This Is What Space Debris Does to the Kevlar Skins of Spacecraft

Gravity wasn't too far off the mark. You're looking through a hole, made by simulated space debris, in the reinforced Kevlar–Nextel fabric that makes up the outer skin of European Space Agency spacecraft.

The test was carried out by researchers from the Fraunhofer Ernst Mach Institut for High-Speed Dynamics, who fired a 7.5 mm-diameter aluminum bullet at 7 km/second towards sample of material. According to the ESA, that represents the upper end of the type of debris the its craft need to be able to survive.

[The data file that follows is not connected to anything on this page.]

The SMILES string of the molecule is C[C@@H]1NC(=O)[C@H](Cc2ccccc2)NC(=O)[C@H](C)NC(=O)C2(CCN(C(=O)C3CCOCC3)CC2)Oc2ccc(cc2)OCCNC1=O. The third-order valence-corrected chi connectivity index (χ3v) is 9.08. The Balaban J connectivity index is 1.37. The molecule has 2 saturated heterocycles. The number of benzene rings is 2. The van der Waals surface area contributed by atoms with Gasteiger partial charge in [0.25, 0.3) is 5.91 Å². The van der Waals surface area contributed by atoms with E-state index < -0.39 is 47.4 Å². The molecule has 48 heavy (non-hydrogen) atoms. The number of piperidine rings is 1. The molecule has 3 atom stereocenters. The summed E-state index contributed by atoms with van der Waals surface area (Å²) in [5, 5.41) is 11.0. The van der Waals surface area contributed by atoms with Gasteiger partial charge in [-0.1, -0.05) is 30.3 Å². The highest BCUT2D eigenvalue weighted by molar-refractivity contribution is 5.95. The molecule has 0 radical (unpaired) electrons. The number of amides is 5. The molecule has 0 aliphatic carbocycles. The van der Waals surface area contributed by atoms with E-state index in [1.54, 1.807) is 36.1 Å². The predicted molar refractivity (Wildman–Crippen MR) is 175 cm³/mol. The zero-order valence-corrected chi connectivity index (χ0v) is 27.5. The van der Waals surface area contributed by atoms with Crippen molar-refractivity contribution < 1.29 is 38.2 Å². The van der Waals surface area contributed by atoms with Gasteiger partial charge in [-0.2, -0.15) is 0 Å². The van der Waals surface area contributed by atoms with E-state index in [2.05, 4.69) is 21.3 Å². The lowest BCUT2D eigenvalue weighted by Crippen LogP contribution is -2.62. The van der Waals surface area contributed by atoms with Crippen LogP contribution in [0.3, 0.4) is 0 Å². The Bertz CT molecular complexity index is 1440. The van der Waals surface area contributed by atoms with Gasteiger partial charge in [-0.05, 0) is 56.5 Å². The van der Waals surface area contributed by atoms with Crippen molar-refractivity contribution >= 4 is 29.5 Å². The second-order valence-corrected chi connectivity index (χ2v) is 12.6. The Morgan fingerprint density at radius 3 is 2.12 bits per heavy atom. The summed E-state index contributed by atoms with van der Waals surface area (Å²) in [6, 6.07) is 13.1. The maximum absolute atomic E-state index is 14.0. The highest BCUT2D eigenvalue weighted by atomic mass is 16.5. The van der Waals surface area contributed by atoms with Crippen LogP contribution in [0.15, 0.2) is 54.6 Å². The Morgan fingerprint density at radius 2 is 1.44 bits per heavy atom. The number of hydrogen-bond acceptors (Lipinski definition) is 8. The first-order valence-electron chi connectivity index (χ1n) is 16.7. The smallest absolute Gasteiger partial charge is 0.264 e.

The Kevlar–Nextel material, developed by Stephanie Kwolek of the DuPont company, is stronger than steel—but still struggles in the face of hyper-velocity aluminum bullets. Still, the good news is that in the ESA's spacecraft this kevlar cladding covers a 3-mm-thick aluminium wall, which actually survived the impact. Phew. [ESA]